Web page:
We have been to the Philippines once, but really wanted to see more. We picked this route because D had lived in Baguio when he was just 3 years old! His father was in the Air Force and the family was stationed in this beautiful resort town for two years.
We arrived in Manila, the capital city with a population of over 12 million people. It has the reputation of being a congested, polluted, concrete jungle. And it was. But you know how we love our big chaotic cities!
Look at this crazy road - no white safety lines, and traffic going every which-way.
Modes of transportation
Tuk-tuks vary from country to country, sometimes even within a country. In the Philippines, some tuk-tuks are a sidecar and can carry several passengers if you count seating on the motorbike. We went on a tour with two other people and a guide so there were six of us on one!
Trust me - they are not that big!
The inside of the tuk tuks are decorated, so it is hard for the passenger to see out. Just hold your breath and hope for the best!
We also saw many bicycles with the sidecar attached.
Um - not quite sure what this is, but as we always say... safety first!
Who needs a truck?
They do not have buses in the city; instead they used what is called a jeepney. They have become a symbol of the Philippine culture with their colorful kitsch decorations. Many are painted with American themes like Top Gun or John Wayne westerns. One told me that there is only one person in Baguio who paints the artistic ones.
Jeepneys were originally made from U.S. military jeeps left over from World War II. They say the word comes from "jeep" and "knee", because the passengers sit very close to each other. Which makes sense when you see D below. He is helping the driver give back change to a passenger in the back.
Off to the market! The red eggs are called Itlog na Maalat or salted eggs. Duck eggs are traditionally used for this delicacy, but you can also use chicken. It is made by soaking the eggs in a brine solution for three weeks.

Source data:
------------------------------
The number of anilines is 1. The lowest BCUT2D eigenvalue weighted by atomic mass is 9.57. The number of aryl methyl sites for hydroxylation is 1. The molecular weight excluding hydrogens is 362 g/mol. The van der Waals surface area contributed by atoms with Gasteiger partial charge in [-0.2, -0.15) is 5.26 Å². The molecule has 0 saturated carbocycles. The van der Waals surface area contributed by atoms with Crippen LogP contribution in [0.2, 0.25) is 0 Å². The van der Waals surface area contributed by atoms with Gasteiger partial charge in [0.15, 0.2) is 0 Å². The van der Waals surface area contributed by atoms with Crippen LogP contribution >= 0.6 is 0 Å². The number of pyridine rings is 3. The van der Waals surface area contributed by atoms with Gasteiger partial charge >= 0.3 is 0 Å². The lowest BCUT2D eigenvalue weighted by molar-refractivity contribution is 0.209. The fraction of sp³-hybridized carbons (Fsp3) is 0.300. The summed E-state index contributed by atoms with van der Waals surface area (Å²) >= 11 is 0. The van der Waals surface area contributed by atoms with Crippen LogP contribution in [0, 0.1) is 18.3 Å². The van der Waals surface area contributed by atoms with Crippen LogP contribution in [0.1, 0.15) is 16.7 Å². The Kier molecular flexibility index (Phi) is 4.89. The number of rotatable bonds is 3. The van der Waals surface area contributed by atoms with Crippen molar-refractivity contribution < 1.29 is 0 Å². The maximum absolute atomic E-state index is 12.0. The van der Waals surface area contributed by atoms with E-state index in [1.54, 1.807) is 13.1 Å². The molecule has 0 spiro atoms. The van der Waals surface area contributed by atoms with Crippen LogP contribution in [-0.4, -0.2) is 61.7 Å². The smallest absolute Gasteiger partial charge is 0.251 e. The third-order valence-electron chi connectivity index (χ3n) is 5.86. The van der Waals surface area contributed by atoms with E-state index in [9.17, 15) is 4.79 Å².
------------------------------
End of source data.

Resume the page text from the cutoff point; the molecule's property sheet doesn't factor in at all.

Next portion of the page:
A very interesting pancake making technique!
We went on a "slum tour" which was eye opening. It was a small group; just one other couple and us. We have walked though many slums in many countries, but we usually wander on our own. I found it more heartbreaking when we had a guide telling us what was actually going on.
We were limited as to what sections we were allowed to take photos, so you are not seeing the worst parts.
Our guide actually lived in one of the slums we visited.
The story that really hit me was that all the fast food stores dump their trash at the slum (organized) and people sort through it to get food. If there are whole pieces they will re-fry them and resell them within the slum neighborhood. But if there are bits and pieces, they will scramble them up or make hash, soups, stews etc.
They say over 2 million people live in the slums of Manila.
We visited a school and health clinic but were not allowed to take photos. They were both actually quite nice given the condition of the village.
We did enjoy a sweet moment with the community and a karaoke machine. We offered to pay if the young couple with us would sing. They were good sports and everyone stopped to watch and have a laugh.
This man and his beautiful well-groomed horse seemed so out of place. This was taken just on the edge of the slum.
Next stop Baguio
We took a six-hour bus to get to Baguio. There are no flights.
The countryside was beautiful, dotted with rice patties.
Baguio City is known as the Summer Capitol of the Philippines
and the City of Pines.
Americans established it as a hill station in 1900. The city is situated at an altitude of approximately 5,050 feet (1,540 meters) in the Luzon pine forests.
Because of the cooler weather, it was an R&R facility for American military personnel during the American occupation and Camp John Hay was created. How did D’s dad manage to get stationed at a resort area? All of the work he was doing at the time had to be done at high altitudes. The area is stunning.
D really did not remember much other than their helper Gloria and the gardener Shorty. And that they used to slide down the big hills on cardboard boxes : )
We got lots of tips from his dad to help us try and find the home they lived in. He said it was off the first tee of the golf course by the clubhouse. Well, 50 years later the clubhouse was no more and the holes had changed.